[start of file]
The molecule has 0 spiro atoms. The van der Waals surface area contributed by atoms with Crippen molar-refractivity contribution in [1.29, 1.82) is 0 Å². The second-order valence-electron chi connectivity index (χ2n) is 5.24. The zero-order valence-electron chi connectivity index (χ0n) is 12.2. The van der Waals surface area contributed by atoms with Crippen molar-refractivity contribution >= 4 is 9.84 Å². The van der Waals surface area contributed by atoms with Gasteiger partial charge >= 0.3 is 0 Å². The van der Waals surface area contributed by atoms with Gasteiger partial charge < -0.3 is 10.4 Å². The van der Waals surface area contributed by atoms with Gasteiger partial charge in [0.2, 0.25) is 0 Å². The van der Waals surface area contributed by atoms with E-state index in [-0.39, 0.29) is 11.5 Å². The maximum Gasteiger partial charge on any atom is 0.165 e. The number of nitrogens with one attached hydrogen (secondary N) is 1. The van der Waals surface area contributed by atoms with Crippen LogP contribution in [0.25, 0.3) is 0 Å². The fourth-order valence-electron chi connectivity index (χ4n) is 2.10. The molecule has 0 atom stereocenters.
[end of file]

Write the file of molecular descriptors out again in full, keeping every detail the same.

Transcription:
The molecule has 0 spiro atoms. The van der Waals surface area contributed by atoms with Crippen molar-refractivity contribution in [1.29, 1.82) is 0 Å². The second-order valence-electron chi connectivity index (χ2n) is 5.24. The zero-order valence-electron chi connectivity index (χ0n) is 12.2. The van der Waals surface area contributed by atoms with Crippen molar-refractivity contribution >= 4 is 9.84 Å². The van der Waals surface area contributed by atoms with Gasteiger partial charge >= 0.3 is 0 Å². The van der Waals surface area contributed by atoms with Gasteiger partial charge < -0.3 is 10.4 Å². The van der Waals surface area contributed by atoms with Gasteiger partial charge in [0.2, 0.25) is 0 Å². The van der Waals surface area contributed by atoms with E-state index in [-0.39, 0.29) is 11.5 Å². The maximum Gasteiger partial charge on any atom is 0.165 e. The number of nitrogens with one attached hydrogen (secondary N) is 1. The van der Waals surface area contributed by atoms with Crippen LogP contribution in [0.25, 0.3) is 0 Å². The fourth-order valence-electron chi connectivity index (χ4n) is 2.10. The molecule has 0 atom stereocenters.